Chestnut-breasted Wren Cyphorinus thoracicus 2 OTU
Tropical Gnatcatcher Polioptila plumbea BOL
Andean Solitaire Myadestes ralloides 1 ROM, 1 OTU
[Black Solitaire Entomodestes coracinus] heard only, GAL (apparently Aug is not the best time to see them there)
Black-billed Thrush Turdus ignobilis common in middle/lower elevations
Great Thrush Turdus fuscater common in temperate areas
Tropical Mockingbird Mimus gilvus common CAR
White-capped Tanager Sericossypha albocristata 4 RBL
Black-capped Hemispingus Hemispingus atropileus 2 RBL
Superciliated Hemispingus Hemispingus superciliaris 1 JAR
Oleaginous Hemispingus Hemispingus frontalis a few JAR, OTU
Gray-hooded Bush-Tanger Cnemoscopus rubirostris small group JAR
Crimson-backed Tanager Ramphocelus dimidiatus 2 BOL
Flame-rumped Tanager Ramphocelus flammigerus 1 BOL, 1 near Pereira
Lemon-Rumped Tanager Ramphocelus icteronotus 1 CAR
Blue-gray Tanager Thraupis episcopus a few in lower elevations
Palm Tanager Thraupis palmarum a couple at lower elevations
Blue-capped Tanager Thraupis cyanocephala 1 GAL
Black-and-gold Tanager Bangsia melanochlamys 1 lower GAL
Gold-ringed Tanager Bangsia aureocincta 20+ GAL
Hooded Mountain-Tanager Buthraupis Montana 4 GUA
Lacrimose Mountain-Tanager Anisognathus lacrymosus 3 JAR
Scarlet-bellied Mountain-Tanager Anisognathus igniventris 1 RBL, 3 GUA
Blue-winged Mountain-Tanager Anisognathus somptuosus 6 GAL
Black-chinned Mountain-Tanager Anisognathus notabilis 3 GAL
Grass-green Tanager Chlorornis riefferii 1 JAR
Buff-breasted Mountain-Tanager Dubusia taeniata 1 JAR
Purplish-mantled Tanager Iridosornis porphyrocephalus 25+ GAL
Glistening-green Tanager Chlorochrysa phoenicotis 8 GAL
Multicolored Tanager Chlorochrysa nitidissima 2 OTU
Scrub Tanager Tangara vitriolina 1 ROM, 1 OTU
Blue-necked Tanager Tangara cyanocollis 1 FLO
Rufous-throated Tanager Tangara rufigula 1 lower GAL
Blue-and-black Tanager Tangara vassorii a couple RBL
Beryl-spangled Tanager Tangara nigroviridis a few RBL, GAL
Metallic-green Tanager Tangara labradorides 1 ROM (Sheridan)
Bay-headed Tanager Tangara gyrola 1 FLO (Martin)
Saffron-crowned Tanager Tangara xanthocephala 1 OTU
Flame-faced Tanager Tangara parzudakii 2 GAL
Golden Tanager Tangara arthus fairly common at mid-elevations
Silver-throated Tanager Tangara icterocephala 3 lower GAL
Blue Dacnis Dacnis cayana 2 BOL
Blue-backed Conebill Conirostrum sitticolor 1 RBL
Rufous-browed Conebill Conirostrum rufum 6 GUA
Black Flowerpiercer Diglossa humeralis 2 RUI, fairly common GUA
White-sided Flowerpiercer Diglossa albilatera fairly common in temperate areas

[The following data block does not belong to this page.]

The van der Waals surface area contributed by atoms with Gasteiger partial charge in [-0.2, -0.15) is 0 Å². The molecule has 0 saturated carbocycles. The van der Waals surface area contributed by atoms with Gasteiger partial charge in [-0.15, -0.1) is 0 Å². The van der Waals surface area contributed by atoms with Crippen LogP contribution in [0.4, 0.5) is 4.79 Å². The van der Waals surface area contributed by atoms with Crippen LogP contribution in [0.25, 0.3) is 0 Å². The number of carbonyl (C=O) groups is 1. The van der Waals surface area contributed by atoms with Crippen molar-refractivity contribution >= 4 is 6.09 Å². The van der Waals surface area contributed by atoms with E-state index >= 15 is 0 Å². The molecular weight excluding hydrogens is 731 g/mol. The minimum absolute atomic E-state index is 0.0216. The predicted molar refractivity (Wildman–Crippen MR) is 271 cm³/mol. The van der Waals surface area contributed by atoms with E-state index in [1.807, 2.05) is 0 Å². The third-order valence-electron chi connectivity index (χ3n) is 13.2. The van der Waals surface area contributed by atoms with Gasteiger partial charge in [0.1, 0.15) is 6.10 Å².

Indigo Flowerpiercer Diglossa indigotica 10+ GAL
Bluish Flowerpiercer Diglossa caerulescens 1 GAL, a few GUA
Masked Flowerpiercer Diglossa cyanea fairly common in most montane areas
Black-backed Bush-Tanager Urothraupis stolzmanni 1 RUI
Black-winged Saltator Saltator atripennis 1 FLO
Bananaquit Coereba flaveola a few at lower elevations
Yellow-faced Grassquit Tiaris olivaceus fairly common GAL
Rufous-collared Sparrow Zonotrichia capensis ubiquitous
Plumbeous Sierra-Finch Phrygilus unicolor common RUI
Saffron Finch Sicalis flaveola 2 Pereira
Gray Seedeater Sporophila intermedia 3 of the darker western form CAR
Yellow-bellied Seedeater Sporophila nigricollis common FLO, GAL
Plain-colored Seedeater Catamenia inornata fairly common RUI
Chestnut-capped Brush-Finch Arremon brunninucha 1 OTU
Yellow-throated/White-naped Brush-Finch Atlapetes gutteralis 2 ROM, 2 OTU
Pale-naped Brush-Finch Atlapetes pallidinucha 2 GUA
Tricolored Brush-Finch Atlapetes tricolor fairly common GAL
Rufous-naped Brush-finch Atlapetes latinuchus 1 ROM
Slaty Brush-Finch Atlapetes schistaceus a few JAR, OTU, GUA
Crested Ant-Tanager Habia cristata 2 OTU, heard GAL
Common Bush-Tanager Chlorospingus opthalmicus singles ROM, JAR, OTU
Dusky Bush-Tanager Chlorospingus semifuscus a few GAL
Ashy-throated Bush-Tanager Chlorospingus canigularis 2 OTU (Martin, Pablo)
Slate-throated Whitestart Myioborus miniatus most mid/upper elevations
Golden-fronted Whitestart Myioborus ornatus a few chrysops JAR, RBL; a few ornatus GUA
Black-crested Warbler Basileuterus nigrocristatus 1 GUA
[Russet-crowned Warbler Basileuterus coronatus] heard only JAR
Golden-crowned Warbler Basileuterus culcivorus 1 ROM
Three-striped Warbler Basileuterus tristriatus 2 ROM, 1 GAL
Mountain Cacique Cacicus chrysonotus a few JAR, 1 GUA
[Yellow-billed Cacique Amblycercus holosericeus] heard only at RBL
Red-bellied Grackle Hypopyrrhus pyrohypogaster 15 ROM
Giant Cowbird Molothrus oryzivorus 1 between Bogota and GUA
Shiny Cowbird Molothrus bonariensis 2 between Jardin and Rio Blanco
Red-breasted Blackbird sturnella militaris 2 CAR
Eastern Meadowlark Sturnella magna 2 GUA
Andean Siskin Carduelis spinescens 3 RBL
[Lesser Goldfinch Carduelis psaltria] heard only GAL
Orange-bellied Euphonia Euphonia xanthogaster common FLO, GAL
Chestnut-breasted Chlorophonia Chlorophonia pyrrhophrys GAL
Yellow-collared Chlorophonia Chlorophonia flavirostris 1 lower GAL (Martin)

I saw 259 species, of which 36 were lifers (in addition, 24 species identified by voice)


Jaguarundi (dark morph) 1 ran across the road above Jardin (Sheridan and Martin)
Red Howler Monkey 4 OTU (Sheridan)
Possum GAL
Andean Squirrel ROM, OTU (pics)
2 small weasel-types (one dark, one pale) ran across the road above Jardin
a large bat feeding pre-dawn by our hotel in Medellin

To see photos go to: http://www.martinreid.com/Misc%20website/CO09index.html